As ever, the right not to wear hijab, or in this case jilbab (the argument is the same), takes precedence over the right of those who do wear it to an education. (I have an aunt who recited this exact position to me – and she insists on her daughter wearing a skirt to school, when the school does not require it and the daughter does not like it. I happen to think having to wear ties is a much greater oppression than head coverings and long loose coats.) Now, if people are being bullied into wearing it by other pupils, it is up to the school to do something about the bullies, and if neighbourhood vigilantes are doing the job, they need to be taken off the streets. But the right to an education is enshrined in law, without condition. This is why we have special schools – so that there is a fall-back for children who fail to thrive in mainstream education.

The venom I heard being spat on the Feltz show this morning was amazing – one guy was wondering why Cherie wasn’t agitating on behalf of the white indigenous English lad in jail in Bulgaria for an assault known to have been committed by someone else. I always sniff around for the smell of freshly-cut astro-turf when I hear comments like this on talk radio (the far right are known to have their activists contact the media without mentioning their affiliations). Another guy called Booth a “Liverpool fish-wife”, just a working-class Scouse woman who should be selling fish in the market!

At the end of the day it’s a good thing that someone is trying to keep a check on the government’s anti-terrorism policy. Terrorists or no terrorists, government encroachment on civil liberties is grounds to be fearful. Our “most deeply held values and convictions” as Booth put it, does not refer to just the relatively recent Human Rights Act, but to rights and liberties we have enjoyed for centuries, about which we are being told to be less concerned now that a few bombs have gone off. We all know the IRA did some terrible acts and killed a lot of innocent people. But when the state gets it wrong, and convicts innocent people of terrorism on the basis of dodgy evidence obtained thanks to new anti-terrorist powers, the mistakes take years to correct. I don’t blame anyone for being more afraid of this than of terrorism.

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  • bikhair

    I am so out of touch with British politics.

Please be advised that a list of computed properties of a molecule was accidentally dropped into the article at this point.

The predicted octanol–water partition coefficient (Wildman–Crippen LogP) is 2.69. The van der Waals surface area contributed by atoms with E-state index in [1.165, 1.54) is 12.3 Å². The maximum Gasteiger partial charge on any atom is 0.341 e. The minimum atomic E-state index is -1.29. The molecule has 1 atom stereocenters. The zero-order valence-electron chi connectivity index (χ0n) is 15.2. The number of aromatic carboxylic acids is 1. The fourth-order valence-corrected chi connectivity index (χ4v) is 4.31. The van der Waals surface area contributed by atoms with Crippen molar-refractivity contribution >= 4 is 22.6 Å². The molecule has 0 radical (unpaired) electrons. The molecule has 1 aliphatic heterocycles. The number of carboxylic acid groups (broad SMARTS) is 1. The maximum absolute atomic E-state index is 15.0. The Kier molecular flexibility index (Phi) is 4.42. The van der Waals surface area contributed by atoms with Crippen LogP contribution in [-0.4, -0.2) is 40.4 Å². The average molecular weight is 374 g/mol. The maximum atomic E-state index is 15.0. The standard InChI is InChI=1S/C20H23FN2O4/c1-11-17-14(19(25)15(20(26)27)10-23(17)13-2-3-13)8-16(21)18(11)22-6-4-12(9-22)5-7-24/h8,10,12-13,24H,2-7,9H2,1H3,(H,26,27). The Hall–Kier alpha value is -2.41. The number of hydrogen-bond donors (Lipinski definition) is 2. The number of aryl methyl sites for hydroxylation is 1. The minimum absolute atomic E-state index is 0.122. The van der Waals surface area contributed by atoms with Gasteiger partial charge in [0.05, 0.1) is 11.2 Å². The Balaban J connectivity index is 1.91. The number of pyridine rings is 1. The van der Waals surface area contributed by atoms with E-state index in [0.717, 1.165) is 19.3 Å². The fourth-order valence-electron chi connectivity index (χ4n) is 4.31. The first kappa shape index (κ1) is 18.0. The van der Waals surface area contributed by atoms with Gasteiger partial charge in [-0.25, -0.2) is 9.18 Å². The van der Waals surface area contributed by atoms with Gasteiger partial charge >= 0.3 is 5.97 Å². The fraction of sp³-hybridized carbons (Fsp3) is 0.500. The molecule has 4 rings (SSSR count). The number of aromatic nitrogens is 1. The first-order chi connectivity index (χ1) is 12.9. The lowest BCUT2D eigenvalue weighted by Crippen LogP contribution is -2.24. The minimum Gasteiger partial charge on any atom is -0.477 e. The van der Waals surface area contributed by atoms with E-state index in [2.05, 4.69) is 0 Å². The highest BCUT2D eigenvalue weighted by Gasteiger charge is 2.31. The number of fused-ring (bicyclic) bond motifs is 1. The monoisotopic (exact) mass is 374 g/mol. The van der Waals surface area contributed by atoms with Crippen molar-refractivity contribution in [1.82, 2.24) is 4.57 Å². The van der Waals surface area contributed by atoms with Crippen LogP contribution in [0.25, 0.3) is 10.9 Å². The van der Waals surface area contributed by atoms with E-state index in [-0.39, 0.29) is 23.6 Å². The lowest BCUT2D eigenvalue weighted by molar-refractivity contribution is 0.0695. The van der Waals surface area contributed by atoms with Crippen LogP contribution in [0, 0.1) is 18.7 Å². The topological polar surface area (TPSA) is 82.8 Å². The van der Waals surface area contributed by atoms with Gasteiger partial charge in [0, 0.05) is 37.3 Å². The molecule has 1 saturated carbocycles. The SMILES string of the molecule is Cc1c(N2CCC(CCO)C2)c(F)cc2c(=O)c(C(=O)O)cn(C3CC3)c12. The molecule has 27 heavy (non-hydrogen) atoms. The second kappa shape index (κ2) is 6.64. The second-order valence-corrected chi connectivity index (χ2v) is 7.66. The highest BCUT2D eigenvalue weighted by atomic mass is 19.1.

• Ann

    Assalaamu alaikum,

    Cherie might wat to get out of Downing Street to be able to make a lot of money without being questioned about it, too. She was mightily criticized for charging for pretty boring speeches in several countries lately.

    By the way, isn’t Malaysia’s Internal Security Act a remnant of British colonial law?

  • http://dunner99.blogspot.com/ JD

    Two comments:

    “Phillips is complaining that Cherie Booth is defending the human rights of alleged terrorists in Malaysia, which is not exactly known for its respect for human rights.”

    If you believe what Phillips says about Malaysia’s respect for human rights, then you’ve swallowed her bias whole.

    “It’s true that Malaysia does not have the same level of democracy that we enjoy here in the west.”

    Actually, what’s true is that Malaysia *does* have the same level of democracy that you enjoy in the West. After all, Malaysia follows *the British* system of democracy.

  • Carrots

    JD,

    I know you’re Singaporean, and therefore know a bit about Malaysia, but even I, as a Malaysian, think that the ISA is taking things a bit too far. And we honestly don’t have enough democracy–no free media, too much corruption, a lot of cover ups etc. etc. etc. It’s very disheartening having to say things like this about one’s own country, but there you go.

    Cheers.

  • http://dunner99.blogspot.com/ JD

    Carrots wrote: “I know you’re Singaporean, and therefore know a bit about Malaysia…”

    Actually, I’m an American living in Singapore. Yes, I do know a bit about Malaysia, having visited there several times and, as you know, much of your news is our news (and prolly vice versa, too).

    “…but even I, as a Malaysian, think that the ISA is taking things a bit too far.”

    Actually, I never said anything regarding the ISA. That was Ann’s comment. I’m not knowledgeable enough about the Malaysian ISA to make a comment.

    “And we honestly don’t have enough democracy–no free media, too much corruption, a lot of cover ups etc. etc. etc. It’s very disheartening having to say things like this about one’s own country, but there you go.”

    Yes, Malaysia has problems politically, socially, etc., just as every other country does. I have no problem with you criticizing your own country; heck, I frequently criticize my own government (try reading my blog; “Dissent is the highest form of patriotism.” – Thomas Jefferson). But my fear was that Yusuf, who otherwise writes a very nice blog, may be making unfounded criticisms against Malaysia’s democracy. Malaysia isn’t the UK, and it’s never going to be. If you take one aspect of your criticism – no free media – we both know that Malaysia’s press and the British press are never going to be at the same level in the foreseeable future, with or without government restrictions. But on a fundamental level, Malaysia’s democracy is, IMO, at a similar level to that of the UK’s. And if you want to go one step further, I’d be willing to say, in a paraphrase of Brother Yusuf’s sentence, “It’s true that the UK or Malaysia does not have the same level of democracy that the US enjoys.”

    But that’s my American bias against parliamentary-style governments speaking. :)